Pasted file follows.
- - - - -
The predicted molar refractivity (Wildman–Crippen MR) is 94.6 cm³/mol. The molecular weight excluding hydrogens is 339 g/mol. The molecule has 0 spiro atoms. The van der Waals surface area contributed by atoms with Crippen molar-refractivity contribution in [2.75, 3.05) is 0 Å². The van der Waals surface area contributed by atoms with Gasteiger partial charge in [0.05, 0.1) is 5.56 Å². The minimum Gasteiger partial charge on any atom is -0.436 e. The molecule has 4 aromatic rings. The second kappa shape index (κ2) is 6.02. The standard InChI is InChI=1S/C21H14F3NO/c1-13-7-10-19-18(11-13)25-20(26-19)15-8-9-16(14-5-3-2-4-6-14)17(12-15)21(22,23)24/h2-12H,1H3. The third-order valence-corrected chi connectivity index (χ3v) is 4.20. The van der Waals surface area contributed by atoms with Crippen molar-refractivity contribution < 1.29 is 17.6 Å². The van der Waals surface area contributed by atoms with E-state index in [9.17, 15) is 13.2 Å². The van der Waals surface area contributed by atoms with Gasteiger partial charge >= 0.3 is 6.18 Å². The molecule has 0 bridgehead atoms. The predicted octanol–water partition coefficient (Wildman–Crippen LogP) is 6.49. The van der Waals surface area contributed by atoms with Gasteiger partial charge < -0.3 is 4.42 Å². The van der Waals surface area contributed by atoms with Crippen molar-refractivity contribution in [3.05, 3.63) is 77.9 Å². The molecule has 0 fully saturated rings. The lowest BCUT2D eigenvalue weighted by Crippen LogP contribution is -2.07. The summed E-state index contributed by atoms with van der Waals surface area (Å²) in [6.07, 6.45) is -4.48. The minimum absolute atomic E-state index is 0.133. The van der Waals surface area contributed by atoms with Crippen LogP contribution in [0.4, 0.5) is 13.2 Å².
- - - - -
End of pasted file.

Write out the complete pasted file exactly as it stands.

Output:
The predicted molar refractivity (Wildman–Crippen MR) is 94.6 cm³/mol. The molecular weight excluding hydrogens is 339 g/mol. The molecule has 0 spiro atoms. The van der Waals surface area contributed by atoms with Crippen molar-refractivity contribution in [2.75, 3.05) is 0 Å². The van der Waals surface area contributed by atoms with Gasteiger partial charge in [0.05, 0.1) is 5.56 Å². The minimum Gasteiger partial charge on any atom is -0.436 e. The molecule has 4 aromatic rings. The second kappa shape index (κ2) is 6.02. The standard InChI is InChI=1S/C21H14F3NO/c1-13-7-10-19-18(11-13)25-20(26-19)15-8-9-16(14-5-3-2-4-6-14)17(12-15)21(22,23)24/h2-12H,1H3. The third-order valence-corrected chi connectivity index (χ3v) is 4.20. The van der Waals surface area contributed by atoms with Crippen molar-refractivity contribution < 1.29 is 17.6 Å². The van der Waals surface area contributed by atoms with E-state index in [9.17, 15) is 13.2 Å². The van der Waals surface area contributed by atoms with Gasteiger partial charge >= 0.3 is 6.18 Å². The molecule has 0 bridgehead atoms. The predicted octanol–water partition coefficient (Wildman–Crippen LogP) is 6.49. The van der Waals surface area contributed by atoms with Gasteiger partial charge < -0.3 is 4.42 Å². The van der Waals surface area contributed by atoms with Crippen molar-refractivity contribution in [3.05, 3.63) is 77.9 Å². The molecule has 0 fully saturated rings. The lowest BCUT2D eigenvalue weighted by Crippen LogP contribution is -2.07. The summed E-state index contributed by atoms with van der Waals surface area (Å²) in [6.07, 6.45) is -4.48. The minimum absolute atomic E-state index is 0.133. The van der Waals surface area contributed by atoms with Crippen LogP contribution in [0.4, 0.5) is 13.2 Å².